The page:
But when David saves the life of a woman in the Paris Metro, his resulting fame shines a light onto the real state of the relationship(s) in his life. Shattered, Grace hits rock bottom and abandons everything that has been important to her, including her dream of entering and winning the world’s most important violin-making competition. Her closest friends–a charming elderly violinist with a secret love affair of his own, and her store clerk, a gifted but angst-ridden teenage girl–step in to help, but will their friendship be enough to help her pick up the pieces?


I treated myself to Postscript by Cecelia Ahern. It is the sequel to P.S. I Love You and I am intrigued to find out what happens next.

Postscript by Cecelia Ahern

It’s been seven years since Holly Kennedy’s husband died – six since she read his final letter, urging Holly to find the courage to forge a new life.

She’s proud of all the ways in which she has grown and evolved. But when a group inspired by Gerry’s letters, calling themselves the PS, I Love You Club, approaches Holly asking for help, she finds herself drawn back into a world that she worked so hard to leave behind.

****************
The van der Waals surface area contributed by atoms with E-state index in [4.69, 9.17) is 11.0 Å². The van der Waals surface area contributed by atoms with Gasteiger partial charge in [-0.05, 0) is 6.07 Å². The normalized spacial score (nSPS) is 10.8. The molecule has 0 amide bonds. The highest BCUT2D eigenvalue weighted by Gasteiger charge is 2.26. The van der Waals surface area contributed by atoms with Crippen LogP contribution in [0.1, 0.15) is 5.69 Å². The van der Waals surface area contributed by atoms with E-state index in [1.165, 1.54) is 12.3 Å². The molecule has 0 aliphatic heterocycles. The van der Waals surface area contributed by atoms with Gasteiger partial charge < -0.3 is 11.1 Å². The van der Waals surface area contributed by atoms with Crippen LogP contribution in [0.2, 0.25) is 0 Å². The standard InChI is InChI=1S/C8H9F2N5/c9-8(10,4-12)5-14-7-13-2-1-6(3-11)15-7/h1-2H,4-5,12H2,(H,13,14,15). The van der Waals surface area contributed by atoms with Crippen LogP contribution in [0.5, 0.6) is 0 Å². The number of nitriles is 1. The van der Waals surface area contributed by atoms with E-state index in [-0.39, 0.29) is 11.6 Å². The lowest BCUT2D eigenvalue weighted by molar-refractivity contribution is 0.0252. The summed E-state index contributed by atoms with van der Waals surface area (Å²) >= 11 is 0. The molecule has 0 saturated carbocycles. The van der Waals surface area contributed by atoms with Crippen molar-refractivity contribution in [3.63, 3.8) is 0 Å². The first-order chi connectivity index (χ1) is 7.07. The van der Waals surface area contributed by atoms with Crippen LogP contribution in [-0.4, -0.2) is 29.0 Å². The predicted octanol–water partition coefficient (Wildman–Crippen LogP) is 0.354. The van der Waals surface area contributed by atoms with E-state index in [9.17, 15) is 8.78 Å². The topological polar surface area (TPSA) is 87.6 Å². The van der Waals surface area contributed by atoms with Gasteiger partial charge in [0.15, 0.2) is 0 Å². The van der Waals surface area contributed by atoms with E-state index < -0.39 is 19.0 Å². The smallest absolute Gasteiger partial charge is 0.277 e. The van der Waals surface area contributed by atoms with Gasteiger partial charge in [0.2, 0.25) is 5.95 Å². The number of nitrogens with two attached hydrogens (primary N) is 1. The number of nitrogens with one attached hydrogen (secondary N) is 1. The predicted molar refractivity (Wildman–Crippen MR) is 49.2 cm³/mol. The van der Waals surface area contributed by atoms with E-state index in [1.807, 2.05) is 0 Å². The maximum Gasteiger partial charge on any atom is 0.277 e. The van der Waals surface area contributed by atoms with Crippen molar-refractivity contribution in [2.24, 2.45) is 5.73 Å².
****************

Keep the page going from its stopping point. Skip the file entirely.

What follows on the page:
Reluctantly, Holly begins a relationship with the club, even as their friendship threatens to destroy the peace she believes she has achieved. As each of these people calls upon Holly to help them leave something meaningful behind for their loved ones, Holly will embark on a remarkable journey – one that will challenge her to ask whether embracing the future means betraying the past, and what it means to love someone forever…

~ On my bedside table ~

The Family Gift by Cathy Kelly

I’m currently reading The Family Gift by Cathy Kelly ahead of my stop on the blog tour on 23rd October.


What have you been reading and buying this week? Let me know by leaving a reply in the box below.

Until next week, happy reading!

Books · fiction · Reviews · Stacey Halls

A Sarah’s Vignettes Book Review: The Familiars by Stacey Halls (@stacey_halls) ~ @ZaffreBooks ~ #TheFamiliars

~ Publisher’s Description ~

Fleetwood Shuttleworth is 17 years old, married, and pregnant for the fourth time. But as the mistress at Gawthorpe Hall, she still has no living child, and her husband Richard is anxious for an heir. When Fleetwood finds a letter she isn’t supposed to read from the doctor who delivered her third stillbirth, she is dealt the crushing blow that she will not survive another pregnancy.